Another stranger stopped in Princeton last week who had a story from the road that reminded me of the many other interesting characters who have passed through here in the past 35 years.
I won’t forget the German native, for example, who stopped here about a decade ago to stay overnight in Riverside Park before moving on early the next morning. He had come down Highway 95 into Princeton pulling a large wooden cart by hand and inside the cart was a carved wooden crucifix. This traveler was going across many states and perseverance was part of his story.
Another traveler passed through driving a horse-drawn, covered wagon bound for the eastern part of the United States. He told of a past hardship in a state out west and of his plans for a new life with his girlfriend in a state to the east.
A wagon train also came through the Princeton area many years ago, as part of a fundraiser. Years later there was a Pony Express style rider on a charity mission.
Not too many years ago, a young girl on a horse rode through who was raising money to build a retreat for military veterans. She was inspiring.
Princeton has also had a its share of long-distance bicyclists passing through, many going coast to coast. In one instance there was a father and son bonding on their bicycle trip.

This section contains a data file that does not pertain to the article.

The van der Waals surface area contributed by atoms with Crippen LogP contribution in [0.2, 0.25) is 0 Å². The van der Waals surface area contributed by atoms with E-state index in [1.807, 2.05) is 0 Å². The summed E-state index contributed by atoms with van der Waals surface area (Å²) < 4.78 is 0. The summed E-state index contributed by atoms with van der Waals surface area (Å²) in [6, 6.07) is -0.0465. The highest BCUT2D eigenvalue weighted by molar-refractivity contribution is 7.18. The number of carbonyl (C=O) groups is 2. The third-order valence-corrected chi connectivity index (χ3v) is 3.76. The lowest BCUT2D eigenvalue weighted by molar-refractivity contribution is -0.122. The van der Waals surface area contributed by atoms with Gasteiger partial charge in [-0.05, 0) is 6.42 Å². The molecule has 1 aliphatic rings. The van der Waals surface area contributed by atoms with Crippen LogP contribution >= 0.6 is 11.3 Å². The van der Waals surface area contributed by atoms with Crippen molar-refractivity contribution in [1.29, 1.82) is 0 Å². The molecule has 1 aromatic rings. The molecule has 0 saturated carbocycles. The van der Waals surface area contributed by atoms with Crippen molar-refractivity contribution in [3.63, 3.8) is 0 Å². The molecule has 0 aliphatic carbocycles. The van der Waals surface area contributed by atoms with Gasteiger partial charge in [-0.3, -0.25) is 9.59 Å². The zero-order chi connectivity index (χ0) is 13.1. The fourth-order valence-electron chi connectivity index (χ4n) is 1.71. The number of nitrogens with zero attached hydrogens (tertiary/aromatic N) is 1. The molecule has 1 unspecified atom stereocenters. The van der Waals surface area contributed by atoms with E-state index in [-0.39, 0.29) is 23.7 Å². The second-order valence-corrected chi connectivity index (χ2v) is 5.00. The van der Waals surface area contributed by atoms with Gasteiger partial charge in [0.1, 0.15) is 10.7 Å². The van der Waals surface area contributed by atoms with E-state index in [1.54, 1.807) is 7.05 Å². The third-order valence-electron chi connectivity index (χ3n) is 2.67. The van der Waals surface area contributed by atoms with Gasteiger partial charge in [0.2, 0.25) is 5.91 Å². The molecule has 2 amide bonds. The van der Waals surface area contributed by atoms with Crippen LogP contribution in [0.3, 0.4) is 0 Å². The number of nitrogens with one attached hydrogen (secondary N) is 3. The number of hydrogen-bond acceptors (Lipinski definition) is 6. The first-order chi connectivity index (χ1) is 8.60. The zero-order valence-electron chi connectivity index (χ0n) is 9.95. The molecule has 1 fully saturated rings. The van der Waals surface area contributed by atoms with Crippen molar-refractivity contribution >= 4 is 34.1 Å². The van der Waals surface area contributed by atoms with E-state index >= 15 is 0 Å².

The Multiple Sclerosis bike rides, hosted by former Minneapolis Star Tribune columnist Jim Klobuchar, also left their mark during their stops in Princeton years ago. Local mail carrier Greg Furzland, who once served as Princeton mayor, went on some of those MS rides, helping raise money for the cause.
The latest traveler who arrived here with a story to tell, came into town last Wednesday. My personal impression of him was that despite the hard times that he talked about, he hadn’t become embittered. I hope that he is able to maintain that spirit in the years ahead.
Interviewing these various travelers has been a rewarding part of my career and I hope that these travelers’ stories that we have carried in this newspaper have been rewarding for the readers as well.
It brings to mind the thought that if a person never takes risks in life they perhaps may not experience failures, but also will never experience the highs that come with risks and stretching. Hiking long stretches or relying on the goodness of strangers to get through a trip involves risks, and that is often the case with many travelers on the eccentric side of life.
A job as a newspaper reporter/photographer has its ups and downs and without the ups this profession would obviously be less attractive, especially in recent time with the challenges the newspaper industry faces. As I look back, I count many of the better times in my job as those talking with these travelers who have been willing to share their life stories in this newspaper. Their life experiences might have inspired others to go for something challenging that they might not have otherwise dared to try, or might have given some ideas on how to better deal with the rough spots in the road of life. I feel fortunate to have met these travelers up close and to have had the chance to be a conduit between them and you, the reader.